In early August, the Kwicksutaineuk/Ah-Kwa-Mish First Nation (KAFN) has announced that it will renew its legal action against the governments of Canada and British Columbia to protect wild salmon against diseases spread by fish farm operations.
“There’s nothing more central to the territories of our people than wild salmon,” said KAFN chief Bob Chamberlin. “We have built an incredible culture based on feasting, based on extracting resources from our waters to provide for our peoples. And the governments have decided to take a course of action that completely puts wild salmon at risk.”
What sets this lawsuit apart from similar legal actions launched by First Nations against government is that it is a class action, meaning that a large group of people – in this case, an aboriginal collective – have joined together to bring their claim to court. If successful, this would be the first class-action lawsuit advanced by a First Nation in Canada to protect aboriginal fishing rights.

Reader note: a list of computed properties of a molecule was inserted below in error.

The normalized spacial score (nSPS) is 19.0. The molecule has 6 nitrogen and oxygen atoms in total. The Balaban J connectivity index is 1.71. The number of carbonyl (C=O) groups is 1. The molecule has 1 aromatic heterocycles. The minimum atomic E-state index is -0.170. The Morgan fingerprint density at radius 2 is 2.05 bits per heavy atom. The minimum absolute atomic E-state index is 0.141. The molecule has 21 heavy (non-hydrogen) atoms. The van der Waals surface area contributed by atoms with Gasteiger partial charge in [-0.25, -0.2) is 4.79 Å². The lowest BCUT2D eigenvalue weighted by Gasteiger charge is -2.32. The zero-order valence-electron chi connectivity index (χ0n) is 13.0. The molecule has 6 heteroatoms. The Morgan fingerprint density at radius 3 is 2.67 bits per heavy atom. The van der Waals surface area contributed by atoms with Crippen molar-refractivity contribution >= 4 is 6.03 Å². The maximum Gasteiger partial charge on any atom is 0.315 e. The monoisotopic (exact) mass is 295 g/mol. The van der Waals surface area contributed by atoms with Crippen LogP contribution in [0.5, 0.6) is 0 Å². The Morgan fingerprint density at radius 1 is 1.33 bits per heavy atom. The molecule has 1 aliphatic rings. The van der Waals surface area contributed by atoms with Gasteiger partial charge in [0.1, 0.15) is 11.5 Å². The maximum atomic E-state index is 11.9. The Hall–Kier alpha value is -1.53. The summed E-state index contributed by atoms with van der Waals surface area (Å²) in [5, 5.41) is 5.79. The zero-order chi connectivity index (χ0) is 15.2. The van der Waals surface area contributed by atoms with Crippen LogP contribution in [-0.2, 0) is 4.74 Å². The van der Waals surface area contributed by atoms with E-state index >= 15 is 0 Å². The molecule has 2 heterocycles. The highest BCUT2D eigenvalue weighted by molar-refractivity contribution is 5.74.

What is at stake here is more than just aboriginal fishing rights, or even the survival of our sacred wild salmon stocks. It would also set a critical legal precedent giving Canada’s indigenous nations access to the same legal tools available to other Canadians.
However, many hurdles remain for the KAFN before a successful outcome. The class action was initially certified (i.e. given the go-ahead) by B.C. Supreme Court Justice Harry Slade in December 2010. But the governments of Canada and B.C. appealed this decision, which was overturned in May 2012.
In a bizarre decision hinging on legal technicalities, Justice Nicole Garson reversed her colleague’s initial decision to grant KAFN the right to sue as a class action, by arguing that the First Nation could not clearly identify its class members…
In response, the KAFN has decided to take its case all the way to the Supreme Court of Canada. “This decision cannot remain unchallenged”, Chief Chamberlin commented to explain his nation’s decision to pursue its legal challenge.